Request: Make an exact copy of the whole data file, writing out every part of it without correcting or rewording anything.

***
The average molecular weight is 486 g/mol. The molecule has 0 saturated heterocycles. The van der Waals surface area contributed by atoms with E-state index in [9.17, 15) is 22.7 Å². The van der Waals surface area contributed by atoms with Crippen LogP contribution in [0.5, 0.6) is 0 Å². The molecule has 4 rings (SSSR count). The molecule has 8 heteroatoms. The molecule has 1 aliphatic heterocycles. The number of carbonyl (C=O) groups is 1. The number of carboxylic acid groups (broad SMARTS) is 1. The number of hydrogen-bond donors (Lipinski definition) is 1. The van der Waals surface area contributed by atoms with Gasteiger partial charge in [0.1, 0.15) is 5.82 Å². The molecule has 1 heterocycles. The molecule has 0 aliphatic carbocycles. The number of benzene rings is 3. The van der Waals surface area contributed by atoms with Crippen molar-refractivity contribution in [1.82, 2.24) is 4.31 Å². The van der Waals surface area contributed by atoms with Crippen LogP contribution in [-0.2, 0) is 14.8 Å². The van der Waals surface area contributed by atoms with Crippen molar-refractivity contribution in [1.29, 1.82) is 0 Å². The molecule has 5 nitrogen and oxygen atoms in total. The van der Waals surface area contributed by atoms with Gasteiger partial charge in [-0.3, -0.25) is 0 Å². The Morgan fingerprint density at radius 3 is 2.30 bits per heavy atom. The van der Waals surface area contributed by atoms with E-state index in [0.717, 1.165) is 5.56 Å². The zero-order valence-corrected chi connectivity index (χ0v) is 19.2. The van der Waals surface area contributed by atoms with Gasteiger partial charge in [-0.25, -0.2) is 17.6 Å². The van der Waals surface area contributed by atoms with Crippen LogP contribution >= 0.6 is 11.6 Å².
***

The average molecular weight is 486 g/mol. The molecule has 0 saturated heterocycles. The van der Waals surface area contributed by atoms with E-state index in [9.17, 15) is 22.7 Å². The van der Waals surface area contributed by atoms with Crippen LogP contribution in [0.5, 0.6) is 0 Å². The molecule has 4 rings (SSSR count). The molecule has 8 heteroatoms. The molecule has 1 aliphatic heterocycles. The number of carbonyl (C=O) groups is 1. The number of carboxylic acid groups (broad SMARTS) is 1. The number of hydrogen-bond donors (Lipinski definition) is 1. The van der Waals surface area contributed by atoms with Gasteiger partial charge in [0.1, 0.15) is 5.82 Å². The molecule has 1 heterocycles. The molecule has 0 aliphatic carbocycles. The number of benzene rings is 3. The van der Waals surface area contributed by atoms with Crippen molar-refractivity contribution in [1.82, 2.24) is 4.31 Å². The van der Waals surface area contributed by atoms with Crippen LogP contribution in [-0.2, 0) is 14.8 Å². The van der Waals surface area contributed by atoms with Crippen molar-refractivity contribution in [1.29, 1.82) is 0 Å². The molecule has 5 nitrogen and oxygen atoms in total. The van der Waals surface area contributed by atoms with Gasteiger partial charge in [-0.3, -0.25) is 0 Å². The Morgan fingerprint density at radius 3 is 2.30 bits per heavy atom. The van der Waals surface area contributed by atoms with E-state index in [0.717, 1.165) is 5.56 Å². The zero-order valence-corrected chi connectivity index (χ0v) is 19.2. The van der Waals surface area contributed by atoms with Gasteiger partial charge in [-0.25, -0.2) is 17.6 Å². The van der Waals surface area contributed by atoms with Crippen LogP contribution >= 0.6 is 11.6 Å².